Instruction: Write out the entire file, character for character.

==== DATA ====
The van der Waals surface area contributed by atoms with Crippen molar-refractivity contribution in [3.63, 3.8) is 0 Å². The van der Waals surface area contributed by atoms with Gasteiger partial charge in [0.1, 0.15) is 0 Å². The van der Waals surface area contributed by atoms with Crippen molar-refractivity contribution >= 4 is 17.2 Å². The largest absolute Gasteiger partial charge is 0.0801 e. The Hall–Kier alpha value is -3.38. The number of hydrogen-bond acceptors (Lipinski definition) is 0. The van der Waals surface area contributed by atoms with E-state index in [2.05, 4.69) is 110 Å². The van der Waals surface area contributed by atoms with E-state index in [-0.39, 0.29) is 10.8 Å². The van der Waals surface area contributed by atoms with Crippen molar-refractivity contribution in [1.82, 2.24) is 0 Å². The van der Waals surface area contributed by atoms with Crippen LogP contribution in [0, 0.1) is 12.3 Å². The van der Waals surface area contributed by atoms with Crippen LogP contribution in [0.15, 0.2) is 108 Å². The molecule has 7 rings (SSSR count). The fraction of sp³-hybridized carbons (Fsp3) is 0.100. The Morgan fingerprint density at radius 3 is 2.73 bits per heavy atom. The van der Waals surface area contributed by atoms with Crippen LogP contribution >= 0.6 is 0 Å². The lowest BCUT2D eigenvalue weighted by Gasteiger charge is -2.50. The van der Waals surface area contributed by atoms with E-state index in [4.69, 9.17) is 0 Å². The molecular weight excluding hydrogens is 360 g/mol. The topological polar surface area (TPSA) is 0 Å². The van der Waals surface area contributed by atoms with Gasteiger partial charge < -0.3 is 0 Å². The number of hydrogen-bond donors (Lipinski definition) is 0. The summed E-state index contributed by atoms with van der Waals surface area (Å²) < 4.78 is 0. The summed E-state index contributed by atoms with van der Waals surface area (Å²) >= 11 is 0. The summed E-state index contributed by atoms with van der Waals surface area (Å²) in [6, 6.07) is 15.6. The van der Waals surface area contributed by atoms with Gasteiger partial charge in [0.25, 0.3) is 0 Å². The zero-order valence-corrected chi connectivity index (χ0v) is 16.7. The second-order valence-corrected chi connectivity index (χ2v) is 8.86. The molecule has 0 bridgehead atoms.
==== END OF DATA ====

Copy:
The van der Waals surface area contributed by atoms with Crippen molar-refractivity contribution in [3.63, 3.8) is 0 Å². The van der Waals surface area contributed by atoms with Gasteiger partial charge in [0.1, 0.15) is 0 Å². The van der Waals surface area contributed by atoms with Crippen molar-refractivity contribution >= 4 is 17.2 Å². The largest absolute Gasteiger partial charge is 0.0801 e. The Hall–Kier alpha value is -3.38. The number of hydrogen-bond acceptors (Lipinski definition) is 0. The van der Waals surface area contributed by atoms with E-state index in [2.05, 4.69) is 110 Å². The van der Waals surface area contributed by atoms with E-state index in [-0.39, 0.29) is 10.8 Å². The van der Waals surface area contributed by atoms with Crippen molar-refractivity contribution in [1.82, 2.24) is 0 Å². The van der Waals surface area contributed by atoms with Crippen LogP contribution in [0, 0.1) is 12.3 Å². The van der Waals surface area contributed by atoms with Crippen LogP contribution in [0.15, 0.2) is 108 Å². The molecule has 7 rings (SSSR count). The fraction of sp³-hybridized carbons (Fsp3) is 0.100. The Morgan fingerprint density at radius 3 is 2.73 bits per heavy atom. The van der Waals surface area contributed by atoms with Crippen LogP contribution >= 0.6 is 0 Å². The lowest BCUT2D eigenvalue weighted by Gasteiger charge is -2.50. The van der Waals surface area contributed by atoms with E-state index in [4.69, 9.17) is 0 Å². The molecular weight excluding hydrogens is 360 g/mol. The topological polar surface area (TPSA) is 0 Å². The van der Waals surface area contributed by atoms with Gasteiger partial charge < -0.3 is 0 Å². The number of hydrogen-bond donors (Lipinski definition) is 0. The summed E-state index contributed by atoms with van der Waals surface area (Å²) < 4.78 is 0. The summed E-state index contributed by atoms with van der Waals surface area (Å²) >= 11 is 0. The summed E-state index contributed by atoms with van der Waals surface area (Å²) in [6, 6.07) is 15.6. The van der Waals surface area contributed by atoms with Gasteiger partial charge in [0.25, 0.3) is 0 Å². The zero-order valence-corrected chi connectivity index (χ0v) is 16.7. The second-order valence-corrected chi connectivity index (χ2v) is 8.86. The molecule has 0 bridgehead atoms.